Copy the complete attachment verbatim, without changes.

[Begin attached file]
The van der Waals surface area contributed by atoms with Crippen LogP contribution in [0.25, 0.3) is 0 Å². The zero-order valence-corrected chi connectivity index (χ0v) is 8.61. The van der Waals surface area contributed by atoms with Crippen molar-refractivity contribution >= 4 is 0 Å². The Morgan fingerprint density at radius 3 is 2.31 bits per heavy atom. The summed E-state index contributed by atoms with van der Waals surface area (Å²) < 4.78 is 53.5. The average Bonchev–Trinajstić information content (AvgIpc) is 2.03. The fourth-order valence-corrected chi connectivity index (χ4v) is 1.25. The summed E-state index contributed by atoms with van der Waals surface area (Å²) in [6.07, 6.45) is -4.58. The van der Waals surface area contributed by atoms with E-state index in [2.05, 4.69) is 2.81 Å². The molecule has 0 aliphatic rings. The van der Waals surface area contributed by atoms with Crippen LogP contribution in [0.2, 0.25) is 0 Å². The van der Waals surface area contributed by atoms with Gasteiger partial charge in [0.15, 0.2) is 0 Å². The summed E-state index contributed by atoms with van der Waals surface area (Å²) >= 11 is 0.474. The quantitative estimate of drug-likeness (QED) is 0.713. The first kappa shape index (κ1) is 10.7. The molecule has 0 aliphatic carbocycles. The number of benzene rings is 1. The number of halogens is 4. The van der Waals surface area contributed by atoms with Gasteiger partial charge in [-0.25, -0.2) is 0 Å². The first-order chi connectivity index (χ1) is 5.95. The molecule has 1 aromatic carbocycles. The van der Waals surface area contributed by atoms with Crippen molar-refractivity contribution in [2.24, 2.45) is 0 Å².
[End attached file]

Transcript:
The van der Waals surface area contributed by atoms with Crippen LogP contribution in [0.25, 0.3) is 0 Å². The zero-order valence-corrected chi connectivity index (χ0v) is 8.61. The van der Waals surface area contributed by atoms with Crippen molar-refractivity contribution >= 4 is 0 Å². The Morgan fingerprint density at radius 3 is 2.31 bits per heavy atom. The summed E-state index contributed by atoms with van der Waals surface area (Å²) < 4.78 is 53.5. The average Bonchev–Trinajstić information content (AvgIpc) is 2.03. The fourth-order valence-corrected chi connectivity index (χ4v) is 1.25. The summed E-state index contributed by atoms with van der Waals surface area (Å²) in [6.07, 6.45) is -4.58. The van der Waals surface area contributed by atoms with E-state index in [2.05, 4.69) is 2.81 Å². The molecule has 0 aliphatic rings. The van der Waals surface area contributed by atoms with Crippen LogP contribution in [0.2, 0.25) is 0 Å². The van der Waals surface area contributed by atoms with Gasteiger partial charge in [0.15, 0.2) is 0 Å². The summed E-state index contributed by atoms with van der Waals surface area (Å²) >= 11 is 0.474. The quantitative estimate of drug-likeness (QED) is 0.713. The first kappa shape index (κ1) is 10.7. The molecule has 0 aliphatic carbocycles. The number of benzene rings is 1. The number of halogens is 4. The van der Waals surface area contributed by atoms with Gasteiger partial charge in [-0.25, -0.2) is 0 Å². The first-order chi connectivity index (χ1) is 5.95. The molecule has 1 aromatic carbocycles. The van der Waals surface area contributed by atoms with Crippen molar-refractivity contribution in [2.24, 2.45) is 0 Å².